Friday, September 24, 2010

Wife of detained US contractor visits him in Cuba

Posted on Thursday, 09.23.10
Wife of detained US contractor visits him in Cuba
Associated Press Writers

HAVANA -- The wife of an American contractor detained in Cuba for nine
months on suspicion of spying has been allowed to come to the island and
visit him, two people familiar with the case said Thursday.

Alan and Judy Gross met in mid-August, apparently at a beach home
provided by the Cuban government. The sources spoke to The Associated
Press on condition of anonymity because of the sensitivity of the case
and the fact they were not authorized to speak to the media.

Neither source would provide any additional details on the meeting or
say where exactly it took place or how long it lasted. American
officials have described Gross as having lost weight since his
incarceration, but have also said he is being treated well.

Gross's family had no comment, nor did the Cuban government. Gloria
Berbena, a spokeswoman for the U.S. Interests Section in Havana, which
Washington maintains instead of an embassy, would say only that American
consular officials meet with Gross monthly.

Gross, 60, a native of Potomac, Maryland, was working for a firm
contracted by the U.S. Agency for International Development when he was
arrested Dec. 3 and sent to Havana's high-security Villa Marista prison.
He has not been charged, but Cuban officials including President Raul
Castro have accused him of spying.

The U.S. says Gross committed no crime and his wife has said he brought
communications equipment intended for island Jewish groups, not for
political use.

It was not clear if Judy Gross' visit signaled that the case is any
closer to resolution. Gross' long detention has been held up as a key
stumbling block to improved U.S.-Cuba relations.

In July, U.S. Secretary of State Hillary Rodham Clinton took the unusual
step of urging Jewish groups to join the campaign to persuade Cuba to
release Gross.

"Alan was providing information and technology that would assist this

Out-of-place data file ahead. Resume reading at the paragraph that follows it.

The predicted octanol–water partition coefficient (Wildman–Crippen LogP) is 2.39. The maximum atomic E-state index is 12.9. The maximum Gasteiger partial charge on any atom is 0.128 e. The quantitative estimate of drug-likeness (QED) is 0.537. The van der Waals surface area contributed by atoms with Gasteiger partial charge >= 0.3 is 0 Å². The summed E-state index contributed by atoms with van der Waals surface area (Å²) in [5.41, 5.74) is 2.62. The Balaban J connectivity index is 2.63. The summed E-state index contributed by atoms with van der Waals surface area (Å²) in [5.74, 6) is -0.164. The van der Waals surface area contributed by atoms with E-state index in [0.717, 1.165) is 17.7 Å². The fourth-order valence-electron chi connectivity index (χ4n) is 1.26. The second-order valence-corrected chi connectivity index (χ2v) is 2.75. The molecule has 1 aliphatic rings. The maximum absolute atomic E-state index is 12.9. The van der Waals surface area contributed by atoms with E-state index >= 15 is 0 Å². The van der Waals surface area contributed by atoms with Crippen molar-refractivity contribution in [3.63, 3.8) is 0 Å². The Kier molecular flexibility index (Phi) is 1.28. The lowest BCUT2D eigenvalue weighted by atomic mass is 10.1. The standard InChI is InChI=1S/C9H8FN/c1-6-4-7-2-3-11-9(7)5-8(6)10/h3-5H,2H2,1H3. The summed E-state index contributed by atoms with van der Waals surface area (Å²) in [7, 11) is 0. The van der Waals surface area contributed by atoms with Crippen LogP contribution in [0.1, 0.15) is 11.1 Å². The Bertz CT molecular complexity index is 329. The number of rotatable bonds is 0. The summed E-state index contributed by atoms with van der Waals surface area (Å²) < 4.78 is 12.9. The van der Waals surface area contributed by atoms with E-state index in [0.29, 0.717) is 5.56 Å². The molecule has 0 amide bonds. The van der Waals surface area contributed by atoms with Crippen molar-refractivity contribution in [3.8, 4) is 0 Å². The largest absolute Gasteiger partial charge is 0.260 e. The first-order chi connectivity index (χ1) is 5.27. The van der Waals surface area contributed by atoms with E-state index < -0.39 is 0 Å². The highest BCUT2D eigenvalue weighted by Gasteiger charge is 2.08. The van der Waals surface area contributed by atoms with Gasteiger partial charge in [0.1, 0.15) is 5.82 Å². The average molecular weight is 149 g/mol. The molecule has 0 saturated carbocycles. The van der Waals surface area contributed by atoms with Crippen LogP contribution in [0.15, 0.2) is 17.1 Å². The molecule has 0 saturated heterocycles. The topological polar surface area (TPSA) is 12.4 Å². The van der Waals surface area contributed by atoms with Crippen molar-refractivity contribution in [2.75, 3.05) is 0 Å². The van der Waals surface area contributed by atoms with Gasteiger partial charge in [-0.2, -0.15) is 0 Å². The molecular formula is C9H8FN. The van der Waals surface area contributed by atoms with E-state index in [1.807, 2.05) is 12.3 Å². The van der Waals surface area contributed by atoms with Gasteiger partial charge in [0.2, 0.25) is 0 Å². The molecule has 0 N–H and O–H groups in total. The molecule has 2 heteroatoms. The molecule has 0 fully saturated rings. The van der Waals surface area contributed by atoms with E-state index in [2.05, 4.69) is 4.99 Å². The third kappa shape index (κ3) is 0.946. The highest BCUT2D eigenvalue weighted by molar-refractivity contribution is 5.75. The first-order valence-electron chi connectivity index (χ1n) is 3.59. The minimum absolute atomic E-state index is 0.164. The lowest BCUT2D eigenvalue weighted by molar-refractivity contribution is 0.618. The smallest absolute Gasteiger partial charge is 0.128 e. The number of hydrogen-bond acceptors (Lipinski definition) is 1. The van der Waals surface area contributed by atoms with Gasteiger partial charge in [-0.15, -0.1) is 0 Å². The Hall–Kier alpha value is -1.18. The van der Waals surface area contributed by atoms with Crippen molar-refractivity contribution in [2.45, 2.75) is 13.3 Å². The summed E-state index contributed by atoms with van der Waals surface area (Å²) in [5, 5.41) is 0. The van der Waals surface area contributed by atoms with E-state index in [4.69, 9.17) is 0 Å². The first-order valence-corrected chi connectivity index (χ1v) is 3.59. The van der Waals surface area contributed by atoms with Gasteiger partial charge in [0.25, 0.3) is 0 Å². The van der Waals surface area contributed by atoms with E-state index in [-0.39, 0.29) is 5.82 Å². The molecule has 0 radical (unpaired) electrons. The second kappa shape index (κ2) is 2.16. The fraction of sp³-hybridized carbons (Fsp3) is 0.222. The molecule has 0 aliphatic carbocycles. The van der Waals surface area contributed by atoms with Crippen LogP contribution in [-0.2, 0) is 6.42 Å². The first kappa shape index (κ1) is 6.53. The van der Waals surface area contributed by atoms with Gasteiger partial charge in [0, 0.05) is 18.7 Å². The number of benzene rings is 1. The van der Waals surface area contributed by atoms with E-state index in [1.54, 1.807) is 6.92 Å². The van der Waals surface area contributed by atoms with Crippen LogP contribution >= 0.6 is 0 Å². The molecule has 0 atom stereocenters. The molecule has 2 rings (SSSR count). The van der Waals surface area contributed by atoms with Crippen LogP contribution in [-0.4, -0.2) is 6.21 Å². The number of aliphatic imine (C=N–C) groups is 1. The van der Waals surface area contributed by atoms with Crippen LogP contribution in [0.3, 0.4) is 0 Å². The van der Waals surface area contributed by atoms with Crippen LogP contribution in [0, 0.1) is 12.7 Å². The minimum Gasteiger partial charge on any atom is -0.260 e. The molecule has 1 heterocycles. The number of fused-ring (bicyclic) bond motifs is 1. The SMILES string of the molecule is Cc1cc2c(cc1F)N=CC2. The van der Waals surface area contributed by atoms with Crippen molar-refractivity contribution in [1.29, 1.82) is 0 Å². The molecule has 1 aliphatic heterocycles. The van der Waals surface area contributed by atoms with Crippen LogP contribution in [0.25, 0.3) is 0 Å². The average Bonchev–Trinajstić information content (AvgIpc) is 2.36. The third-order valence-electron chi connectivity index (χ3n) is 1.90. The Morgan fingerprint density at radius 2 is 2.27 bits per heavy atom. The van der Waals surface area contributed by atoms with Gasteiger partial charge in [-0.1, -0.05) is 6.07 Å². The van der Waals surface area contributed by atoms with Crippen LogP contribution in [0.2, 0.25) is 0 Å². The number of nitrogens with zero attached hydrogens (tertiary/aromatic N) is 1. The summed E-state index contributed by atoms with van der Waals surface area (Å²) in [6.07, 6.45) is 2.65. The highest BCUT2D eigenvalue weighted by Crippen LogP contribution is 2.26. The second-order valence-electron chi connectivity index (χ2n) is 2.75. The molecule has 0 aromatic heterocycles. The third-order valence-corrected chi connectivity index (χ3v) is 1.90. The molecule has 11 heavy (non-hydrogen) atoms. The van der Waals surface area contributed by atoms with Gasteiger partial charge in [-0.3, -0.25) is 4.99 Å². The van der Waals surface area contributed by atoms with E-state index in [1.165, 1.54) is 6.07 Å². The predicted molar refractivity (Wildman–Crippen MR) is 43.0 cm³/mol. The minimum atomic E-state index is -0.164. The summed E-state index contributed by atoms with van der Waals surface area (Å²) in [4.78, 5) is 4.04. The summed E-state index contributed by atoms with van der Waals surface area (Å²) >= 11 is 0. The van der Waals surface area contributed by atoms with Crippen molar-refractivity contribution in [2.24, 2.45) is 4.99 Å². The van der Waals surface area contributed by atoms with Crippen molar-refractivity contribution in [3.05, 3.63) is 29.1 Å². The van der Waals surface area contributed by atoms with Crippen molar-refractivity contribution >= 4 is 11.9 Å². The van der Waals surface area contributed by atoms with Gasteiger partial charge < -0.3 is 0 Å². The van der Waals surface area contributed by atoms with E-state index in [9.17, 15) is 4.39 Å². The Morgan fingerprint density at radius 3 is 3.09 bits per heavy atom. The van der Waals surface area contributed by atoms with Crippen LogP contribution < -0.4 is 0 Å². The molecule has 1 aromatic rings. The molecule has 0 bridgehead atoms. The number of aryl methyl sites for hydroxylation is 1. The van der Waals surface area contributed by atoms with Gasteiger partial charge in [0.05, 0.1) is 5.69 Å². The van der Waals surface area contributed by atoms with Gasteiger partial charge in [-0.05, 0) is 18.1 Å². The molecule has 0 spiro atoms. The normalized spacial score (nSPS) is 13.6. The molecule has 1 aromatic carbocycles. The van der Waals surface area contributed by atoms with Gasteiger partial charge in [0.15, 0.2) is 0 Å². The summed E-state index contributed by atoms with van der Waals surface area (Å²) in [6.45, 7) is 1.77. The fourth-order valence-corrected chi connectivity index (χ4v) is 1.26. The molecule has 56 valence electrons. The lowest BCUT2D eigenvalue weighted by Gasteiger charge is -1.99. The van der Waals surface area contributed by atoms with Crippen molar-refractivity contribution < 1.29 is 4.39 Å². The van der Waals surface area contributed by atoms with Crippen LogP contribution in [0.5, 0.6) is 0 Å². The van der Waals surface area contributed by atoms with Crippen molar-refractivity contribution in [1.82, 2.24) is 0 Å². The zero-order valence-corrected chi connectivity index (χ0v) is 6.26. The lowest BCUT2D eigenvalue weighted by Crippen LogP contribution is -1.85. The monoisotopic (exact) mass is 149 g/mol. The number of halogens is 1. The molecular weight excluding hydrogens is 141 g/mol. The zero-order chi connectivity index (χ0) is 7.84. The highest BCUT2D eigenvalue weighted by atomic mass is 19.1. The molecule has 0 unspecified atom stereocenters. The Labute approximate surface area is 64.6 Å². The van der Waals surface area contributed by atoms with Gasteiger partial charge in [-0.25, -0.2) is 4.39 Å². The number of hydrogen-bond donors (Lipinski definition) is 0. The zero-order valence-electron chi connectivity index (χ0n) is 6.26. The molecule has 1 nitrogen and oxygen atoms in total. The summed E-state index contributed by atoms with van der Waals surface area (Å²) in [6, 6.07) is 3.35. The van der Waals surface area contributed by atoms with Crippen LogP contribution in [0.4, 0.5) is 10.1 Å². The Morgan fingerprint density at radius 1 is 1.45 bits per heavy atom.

community to be better connected," Clinton said at a State Department

Visiting New Mexico Gov. Bill Richardson said during an Aug. 26 trip to
Havana that he appealed to Cuban authorities to treat the detention as a
"humanitarian case," and that he thought he had made some inroads.

Julia Sweig, a Cuba expert at the Washington-based Council on Foreign
Relations who met with Fidel Castro and other officials during a recent
visit, also said she got the sense Cuba would like to see the case resolved.

Judy Gross's visit comes amid rumors that the Obama administration might
loosen travel restrictions to allow more students, researchers and
educators to come to the island.

America has maintained a 48-year embargo that chokes off nearly all
trade to Cuba, and prohibits American tourists from coming here. The
project Gross worked with was part of a $40 million a year USAID program
to promote democracy and political change on the island.

U.S. officials defend it, saying they will never give up on pushing for
democracy and openness in Cuba, but the program has been criticized by
detractors as ineffective and counterproductive.

Cuban officials have been clamoring for more family access to five Cuban
agents serving long sentences in the United States for infiltrating
anti-Castro groups. Cuba considers the men heroes.

Some have speculated Gross' release could be part of an exchange that
would see one or more of the Cuban agents come home, though Washington
has repeatedly denied such plans are in the works.

No comments:

Post a Comment